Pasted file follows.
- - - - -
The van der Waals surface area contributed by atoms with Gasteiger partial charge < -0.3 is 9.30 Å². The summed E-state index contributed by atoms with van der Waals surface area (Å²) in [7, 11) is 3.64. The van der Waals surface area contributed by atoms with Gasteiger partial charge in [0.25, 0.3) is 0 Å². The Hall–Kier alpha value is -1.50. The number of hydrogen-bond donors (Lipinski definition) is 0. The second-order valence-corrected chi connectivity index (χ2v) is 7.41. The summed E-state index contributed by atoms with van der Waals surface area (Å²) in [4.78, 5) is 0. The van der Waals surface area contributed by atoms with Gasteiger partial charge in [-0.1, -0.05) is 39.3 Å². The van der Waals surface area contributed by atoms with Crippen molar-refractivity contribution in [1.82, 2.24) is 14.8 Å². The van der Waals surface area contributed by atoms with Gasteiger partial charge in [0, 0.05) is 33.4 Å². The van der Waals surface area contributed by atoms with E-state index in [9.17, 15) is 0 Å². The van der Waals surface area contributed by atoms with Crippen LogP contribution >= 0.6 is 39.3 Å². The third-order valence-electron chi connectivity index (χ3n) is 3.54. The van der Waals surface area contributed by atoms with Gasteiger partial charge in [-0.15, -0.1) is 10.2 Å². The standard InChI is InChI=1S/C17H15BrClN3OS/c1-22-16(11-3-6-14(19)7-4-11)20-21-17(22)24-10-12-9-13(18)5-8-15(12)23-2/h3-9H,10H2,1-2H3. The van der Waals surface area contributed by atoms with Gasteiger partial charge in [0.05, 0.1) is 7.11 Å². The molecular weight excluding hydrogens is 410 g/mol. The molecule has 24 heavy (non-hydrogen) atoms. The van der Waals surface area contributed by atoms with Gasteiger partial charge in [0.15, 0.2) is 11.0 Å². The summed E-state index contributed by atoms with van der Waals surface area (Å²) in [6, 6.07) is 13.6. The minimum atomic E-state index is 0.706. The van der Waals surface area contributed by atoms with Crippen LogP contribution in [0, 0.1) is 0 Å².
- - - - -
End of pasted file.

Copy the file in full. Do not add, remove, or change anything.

The van der Waals surface area contributed by atoms with Gasteiger partial charge < -0.3 is 9.30 Å². The summed E-state index contributed by atoms with van der Waals surface area (Å²) in [7, 11) is 3.64. The van der Waals surface area contributed by atoms with Gasteiger partial charge in [0.25, 0.3) is 0 Å². The Hall–Kier alpha value is -1.50. The number of hydrogen-bond donors (Lipinski definition) is 0. The second-order valence-corrected chi connectivity index (χ2v) is 7.41. The summed E-state index contributed by atoms with van der Waals surface area (Å²) in [4.78, 5) is 0. The van der Waals surface area contributed by atoms with Gasteiger partial charge in [-0.1, -0.05) is 39.3 Å². The van der Waals surface area contributed by atoms with Crippen molar-refractivity contribution in [1.82, 2.24) is 14.8 Å². The van der Waals surface area contributed by atoms with Gasteiger partial charge in [0, 0.05) is 33.4 Å². The van der Waals surface area contributed by atoms with E-state index in [9.17, 15) is 0 Å². The van der Waals surface area contributed by atoms with Crippen LogP contribution >= 0.6 is 39.3 Å². The third-order valence-electron chi connectivity index (χ3n) is 3.54. The van der Waals surface area contributed by atoms with Gasteiger partial charge in [-0.15, -0.1) is 10.2 Å². The standard InChI is InChI=1S/C17H15BrClN3OS/c1-22-16(11-3-6-14(19)7-4-11)20-21-17(22)24-10-12-9-13(18)5-8-15(12)23-2/h3-9H,10H2,1-2H3. The van der Waals surface area contributed by atoms with Gasteiger partial charge in [0.05, 0.1) is 7.11 Å². The molecular weight excluding hydrogens is 410 g/mol. The molecule has 24 heavy (non-hydrogen) atoms. The van der Waals surface area contributed by atoms with Gasteiger partial charge in [0.15, 0.2) is 11.0 Å². The summed E-state index contributed by atoms with van der Waals surface area (Å²) in [6, 6.07) is 13.6. The minimum atomic E-state index is 0.706. The van der Waals surface area contributed by atoms with Crippen LogP contribution in [0, 0.1) is 0 Å².